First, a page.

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June 6, 2006

Making a crisis management plan

Having a crisis management plan in place is essential to ensure the safety and happiness of staff and delegates. If you’re not sure how to go ahead with this, our two experts set out step-by-step guides to help you become fully prepared.

Three general rules
By Jacky Selway, business tourism manager at Aberdeen Convention Bureau:

  1. Expect the unexpected – While planning an event consider the pitfalls that might arise. This will not only mean you are better prepared but it will help you prevent avoidable problems as you spot them well in advance.
  2. Talk the talk – Should the unexpected happen it is vital that those involved with the event are kept informed. Communication is imperative when dealing with any sort of crisis.
  3. Prevention is better than cure – Planning can help avoid any unforeseen problems. Seemingly obvious things like ensuring your venue is accessible to all and testing any audio visual equipment that is to be used should not be overlooked. Carrying out such simple check in advance gives you the opportunity to rectify any problems and prevent them from turning into a major problem once the event is under way.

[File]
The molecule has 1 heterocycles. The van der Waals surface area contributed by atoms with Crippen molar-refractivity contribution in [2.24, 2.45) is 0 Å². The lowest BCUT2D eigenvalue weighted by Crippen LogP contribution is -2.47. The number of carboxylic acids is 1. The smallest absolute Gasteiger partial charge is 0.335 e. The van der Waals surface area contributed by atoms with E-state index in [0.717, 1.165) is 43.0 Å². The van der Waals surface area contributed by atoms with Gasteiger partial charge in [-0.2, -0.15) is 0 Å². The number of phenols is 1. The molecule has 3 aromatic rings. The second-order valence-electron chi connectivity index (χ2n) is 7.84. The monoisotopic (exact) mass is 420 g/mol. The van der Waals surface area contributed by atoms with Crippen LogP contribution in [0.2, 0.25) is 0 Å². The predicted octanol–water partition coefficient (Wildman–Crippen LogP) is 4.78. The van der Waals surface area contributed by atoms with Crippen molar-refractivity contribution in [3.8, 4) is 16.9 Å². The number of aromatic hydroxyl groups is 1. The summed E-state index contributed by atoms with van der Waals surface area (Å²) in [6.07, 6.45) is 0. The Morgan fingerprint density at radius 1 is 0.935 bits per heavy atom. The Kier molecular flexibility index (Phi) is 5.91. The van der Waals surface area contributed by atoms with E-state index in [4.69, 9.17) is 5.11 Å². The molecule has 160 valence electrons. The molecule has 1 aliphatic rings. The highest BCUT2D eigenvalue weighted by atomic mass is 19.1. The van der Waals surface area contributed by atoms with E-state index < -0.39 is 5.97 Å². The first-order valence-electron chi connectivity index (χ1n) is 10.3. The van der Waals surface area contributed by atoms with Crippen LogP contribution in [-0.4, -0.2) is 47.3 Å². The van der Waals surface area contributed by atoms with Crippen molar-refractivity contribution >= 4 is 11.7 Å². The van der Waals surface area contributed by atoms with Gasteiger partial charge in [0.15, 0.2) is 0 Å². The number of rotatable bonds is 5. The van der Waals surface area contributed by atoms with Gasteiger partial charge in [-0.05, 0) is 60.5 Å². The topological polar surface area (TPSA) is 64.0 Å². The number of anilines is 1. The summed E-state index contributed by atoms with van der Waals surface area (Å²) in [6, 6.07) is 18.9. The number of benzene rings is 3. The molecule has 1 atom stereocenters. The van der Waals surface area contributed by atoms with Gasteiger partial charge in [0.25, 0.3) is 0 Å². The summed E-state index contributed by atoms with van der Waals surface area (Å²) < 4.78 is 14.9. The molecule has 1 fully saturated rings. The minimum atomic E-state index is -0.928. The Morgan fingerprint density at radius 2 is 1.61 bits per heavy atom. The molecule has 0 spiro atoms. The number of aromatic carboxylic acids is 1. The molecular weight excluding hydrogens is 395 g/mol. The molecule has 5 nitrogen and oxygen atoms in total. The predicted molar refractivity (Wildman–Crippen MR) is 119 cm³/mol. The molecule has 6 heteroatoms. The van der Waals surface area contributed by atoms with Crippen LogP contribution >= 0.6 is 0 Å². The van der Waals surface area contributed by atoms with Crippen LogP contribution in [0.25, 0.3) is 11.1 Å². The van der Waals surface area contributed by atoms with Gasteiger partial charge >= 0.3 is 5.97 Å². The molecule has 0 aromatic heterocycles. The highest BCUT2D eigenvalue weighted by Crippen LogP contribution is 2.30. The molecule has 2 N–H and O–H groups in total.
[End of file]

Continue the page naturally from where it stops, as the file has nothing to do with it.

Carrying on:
10-point emergency check list
By Lesley Scorgie, head of crisis management at docleaf

  1. Assess potential risks. Check the health and safety status of venues and hotels you plan to use. Find out about their evacuation and emergency procedures.
  2. Create a crisis team, identifying roles and clear lines of responsibility in the event of a crisis.
  3. Liaise with other stakeholders as to who will do what in a crisis.
  4. Be prepared to fly in reinforcements at short notice.
  5. Ensure that you have access to cash quickly.
  6. Keep a full set of all contact details for your venues and party with you and one back at the office. When abroad, compile local contact details, including consulate, police and hospitals.
  7. Have a fluent language speaker on standby.
  8. Put in place procedures to log all information, particularly where injuries and fatalities are concerned.
  9. Agree a communication plan, which determines who is responsible for giving out what information and to whom.
  10. Consider how you will look after relatives and next of kin. Nominate a team responsible for this, making sure that they are senior and mature enough to deal with some very challenging issues.

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